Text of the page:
Are you still hitting the welded joints of pressure vessels with a hammer during hydrostatic testing? If yes, then you’re due for a refresher on the pressure testing requirements of ASME Section VIII Division 1 since this requirement was for pressure vessels back in the mid 1940’s. This article will help you by highlighting the main requirements of, and differences between, the hydrostatic test for new pressure vessels fabricated according to ASME Section VIII, Division 1 and the hydrostatic leak test for new piping systems made under ASME B31.3.
October 20, 2014 By Nick Schmoyer at Inspectioneering
It goes without saying that data is a crucial component of running a successful pressure equipment integrity management program. Data can be used to establish or monitor key performance indicators (KPIs) and influence managerial decisions. At Inspectioneering, we understand the importance of accurate data; for this reason, we've initiated a new series of Inspectioneering polls.
Our proprietary furnace tube inspection system, FTIS™, is an ultrasonic inspection technology capable of rapid, automated fired heater coil inspection in refinery fired heaters. The data captured by our furnace tube inspection system is exceptionally powerful when combined with our LifeQuest™ remaining life assessment capabilities, providing an integrated solution set for refinery fired heaters in the refining and chemical industries.
July/August 2014 Inspectioneering Journal
The Province of Alberta has a long history of pressure equipment safety dating back to 1897 when the first boiler laws were introduced to regulate the new technology of steam boilers. Boiler inspectors were hired, and soon thereafter the Alberta Boilers Branch was established as the government organization that administered those laws.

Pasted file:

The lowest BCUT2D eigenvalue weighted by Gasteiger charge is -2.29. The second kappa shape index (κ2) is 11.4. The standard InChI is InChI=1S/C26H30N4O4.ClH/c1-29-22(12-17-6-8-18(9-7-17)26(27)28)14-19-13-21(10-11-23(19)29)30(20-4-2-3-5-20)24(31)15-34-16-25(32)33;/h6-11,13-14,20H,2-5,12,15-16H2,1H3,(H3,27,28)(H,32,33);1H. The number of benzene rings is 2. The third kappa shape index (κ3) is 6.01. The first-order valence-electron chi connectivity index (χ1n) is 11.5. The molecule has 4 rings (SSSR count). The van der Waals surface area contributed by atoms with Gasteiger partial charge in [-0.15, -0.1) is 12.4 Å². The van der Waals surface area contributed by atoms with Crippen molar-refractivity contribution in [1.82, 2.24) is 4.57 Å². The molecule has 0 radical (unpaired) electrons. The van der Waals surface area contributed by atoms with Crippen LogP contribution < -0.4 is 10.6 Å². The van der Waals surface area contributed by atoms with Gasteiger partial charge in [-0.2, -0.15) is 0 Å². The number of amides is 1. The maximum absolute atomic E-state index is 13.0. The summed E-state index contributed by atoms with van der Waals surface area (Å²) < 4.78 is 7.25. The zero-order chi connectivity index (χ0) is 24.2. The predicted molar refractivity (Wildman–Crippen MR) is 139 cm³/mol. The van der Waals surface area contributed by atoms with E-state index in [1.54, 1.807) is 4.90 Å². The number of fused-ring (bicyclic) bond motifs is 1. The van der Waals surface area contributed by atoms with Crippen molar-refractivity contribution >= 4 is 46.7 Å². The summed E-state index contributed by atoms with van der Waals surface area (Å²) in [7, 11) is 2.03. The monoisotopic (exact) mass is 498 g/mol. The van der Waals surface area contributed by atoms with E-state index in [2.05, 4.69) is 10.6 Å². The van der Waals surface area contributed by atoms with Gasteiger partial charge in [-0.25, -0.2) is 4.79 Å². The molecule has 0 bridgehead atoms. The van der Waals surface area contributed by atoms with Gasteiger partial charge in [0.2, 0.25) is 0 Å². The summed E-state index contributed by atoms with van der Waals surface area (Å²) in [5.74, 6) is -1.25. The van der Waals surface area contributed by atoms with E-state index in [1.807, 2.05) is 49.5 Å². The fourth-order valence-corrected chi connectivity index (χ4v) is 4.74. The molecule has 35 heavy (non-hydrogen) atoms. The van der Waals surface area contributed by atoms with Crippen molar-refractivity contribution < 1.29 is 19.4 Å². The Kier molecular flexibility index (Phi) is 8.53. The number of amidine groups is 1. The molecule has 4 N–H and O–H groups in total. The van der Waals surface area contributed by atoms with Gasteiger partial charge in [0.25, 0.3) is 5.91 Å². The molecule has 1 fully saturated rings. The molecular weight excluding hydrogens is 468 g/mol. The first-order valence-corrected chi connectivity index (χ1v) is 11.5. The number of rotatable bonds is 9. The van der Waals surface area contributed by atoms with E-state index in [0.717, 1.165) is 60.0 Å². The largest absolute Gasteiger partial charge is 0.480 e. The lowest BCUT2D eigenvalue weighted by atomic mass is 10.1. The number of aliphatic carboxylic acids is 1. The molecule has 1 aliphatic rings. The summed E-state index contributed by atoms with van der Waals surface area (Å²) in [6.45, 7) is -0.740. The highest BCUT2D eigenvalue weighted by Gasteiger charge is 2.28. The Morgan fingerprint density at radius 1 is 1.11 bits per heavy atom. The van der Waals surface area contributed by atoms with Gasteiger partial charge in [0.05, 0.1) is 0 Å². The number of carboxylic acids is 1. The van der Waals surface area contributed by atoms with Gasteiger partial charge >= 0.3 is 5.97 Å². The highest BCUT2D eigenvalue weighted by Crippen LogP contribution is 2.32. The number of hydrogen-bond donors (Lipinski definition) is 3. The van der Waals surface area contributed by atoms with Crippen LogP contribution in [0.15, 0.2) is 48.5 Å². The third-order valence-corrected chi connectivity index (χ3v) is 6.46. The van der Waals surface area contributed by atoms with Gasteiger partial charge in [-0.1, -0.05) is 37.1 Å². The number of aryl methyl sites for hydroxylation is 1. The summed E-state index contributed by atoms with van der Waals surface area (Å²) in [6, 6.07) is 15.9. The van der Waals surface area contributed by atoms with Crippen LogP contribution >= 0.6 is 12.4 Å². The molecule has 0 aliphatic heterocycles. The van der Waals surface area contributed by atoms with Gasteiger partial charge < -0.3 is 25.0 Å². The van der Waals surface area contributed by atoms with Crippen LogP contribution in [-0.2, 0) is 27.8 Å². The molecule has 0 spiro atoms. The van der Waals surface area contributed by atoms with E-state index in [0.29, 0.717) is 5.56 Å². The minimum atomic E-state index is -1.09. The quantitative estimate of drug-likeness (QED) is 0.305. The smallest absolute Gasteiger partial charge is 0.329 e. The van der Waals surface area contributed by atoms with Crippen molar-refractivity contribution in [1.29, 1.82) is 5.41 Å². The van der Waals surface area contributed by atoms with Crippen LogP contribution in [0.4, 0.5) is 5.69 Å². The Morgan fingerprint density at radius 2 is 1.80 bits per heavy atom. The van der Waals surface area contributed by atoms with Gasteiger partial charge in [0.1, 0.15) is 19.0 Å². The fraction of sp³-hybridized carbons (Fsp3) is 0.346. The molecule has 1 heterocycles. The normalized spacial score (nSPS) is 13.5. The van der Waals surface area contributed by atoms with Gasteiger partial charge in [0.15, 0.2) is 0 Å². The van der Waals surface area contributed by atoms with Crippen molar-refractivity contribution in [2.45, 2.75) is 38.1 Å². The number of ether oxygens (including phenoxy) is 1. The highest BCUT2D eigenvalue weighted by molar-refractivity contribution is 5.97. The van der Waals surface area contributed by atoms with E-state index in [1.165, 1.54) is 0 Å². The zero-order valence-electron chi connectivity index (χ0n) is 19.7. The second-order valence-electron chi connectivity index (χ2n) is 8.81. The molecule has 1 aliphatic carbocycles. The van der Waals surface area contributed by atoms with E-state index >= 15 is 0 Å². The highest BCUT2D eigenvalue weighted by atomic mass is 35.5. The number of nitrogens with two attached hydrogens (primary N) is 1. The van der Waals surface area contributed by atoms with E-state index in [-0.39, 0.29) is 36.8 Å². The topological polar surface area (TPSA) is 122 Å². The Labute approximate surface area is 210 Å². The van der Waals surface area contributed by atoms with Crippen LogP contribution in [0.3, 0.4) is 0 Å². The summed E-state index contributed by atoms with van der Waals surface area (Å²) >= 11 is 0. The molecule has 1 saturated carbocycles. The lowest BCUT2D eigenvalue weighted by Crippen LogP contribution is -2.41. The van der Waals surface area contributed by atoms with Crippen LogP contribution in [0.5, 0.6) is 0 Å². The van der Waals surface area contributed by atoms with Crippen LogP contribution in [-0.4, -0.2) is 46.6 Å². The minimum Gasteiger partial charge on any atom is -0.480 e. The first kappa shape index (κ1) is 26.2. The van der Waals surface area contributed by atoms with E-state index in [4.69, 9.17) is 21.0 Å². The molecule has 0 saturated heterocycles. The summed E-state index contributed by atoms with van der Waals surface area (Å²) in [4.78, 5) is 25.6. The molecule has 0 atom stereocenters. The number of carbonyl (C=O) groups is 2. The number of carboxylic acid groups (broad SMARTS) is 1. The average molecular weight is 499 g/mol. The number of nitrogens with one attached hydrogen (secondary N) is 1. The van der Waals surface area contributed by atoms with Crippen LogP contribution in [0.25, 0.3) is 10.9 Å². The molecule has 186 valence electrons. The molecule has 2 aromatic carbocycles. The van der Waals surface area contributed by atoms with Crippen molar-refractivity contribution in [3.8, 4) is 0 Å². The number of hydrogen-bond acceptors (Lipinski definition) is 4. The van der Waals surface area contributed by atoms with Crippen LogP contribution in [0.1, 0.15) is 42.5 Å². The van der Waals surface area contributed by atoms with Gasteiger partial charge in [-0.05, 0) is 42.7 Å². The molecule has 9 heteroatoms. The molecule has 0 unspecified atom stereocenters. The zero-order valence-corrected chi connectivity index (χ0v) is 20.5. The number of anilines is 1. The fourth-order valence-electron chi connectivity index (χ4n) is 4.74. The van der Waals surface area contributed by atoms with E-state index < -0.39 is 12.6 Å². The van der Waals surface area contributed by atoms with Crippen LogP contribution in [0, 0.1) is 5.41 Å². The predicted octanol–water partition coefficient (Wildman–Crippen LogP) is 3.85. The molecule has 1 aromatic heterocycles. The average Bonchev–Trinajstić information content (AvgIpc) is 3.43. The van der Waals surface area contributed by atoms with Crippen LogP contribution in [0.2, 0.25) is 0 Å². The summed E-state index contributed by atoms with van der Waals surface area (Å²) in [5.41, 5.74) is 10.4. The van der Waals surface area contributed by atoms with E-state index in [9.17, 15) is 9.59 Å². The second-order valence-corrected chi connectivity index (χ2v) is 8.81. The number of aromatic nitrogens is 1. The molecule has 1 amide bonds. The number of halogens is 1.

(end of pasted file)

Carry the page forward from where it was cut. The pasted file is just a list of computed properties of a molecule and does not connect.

July/August 2014 Inspectioneering Journal
By A.C. Gysbers at The Equity Engineering Group, Inc.
One of the more common inspection monitoring programs for pressure vessels is to perform thickness measurement at Corrosion Monitoring Locations (CMLs) to allow monitoring of minimum thicknesses and provide estimates for corrosion rates. These minimum thicknesses and corrosion rates are critical in supporting risk based inspection techniques or in setting half-life prescriptive re-inspection intervals.
May/June 2014 Inspectioneering Journal
By Hugo Julien, P.E. at GCM Consultants, Serge Bisson at GCM Consultants, and Guy St-Arneault, P.E. at GCM Consultants
Inspections, repairs, modifications, or Fitness-For-Service (FFS) assessments on an old, unfired ASME Section VIII (Div. 1) pressure vessel - Which ASME Section VIII (Div. 1) Code Edition should you use?
September/October 2002 Inspectioneering Journal
By Greg Alvarado at Inspectioneering Journal
John has primary responsibility for NDE consulting and troubleshooting for BP around the world in the refining, chemical and gas processing industries. We at the IJ thought it might be valuable to spend some time chatting about his background, challenges he has faced recently and what he feels are some of the biggest challenges ahead for the Inspectioneering community.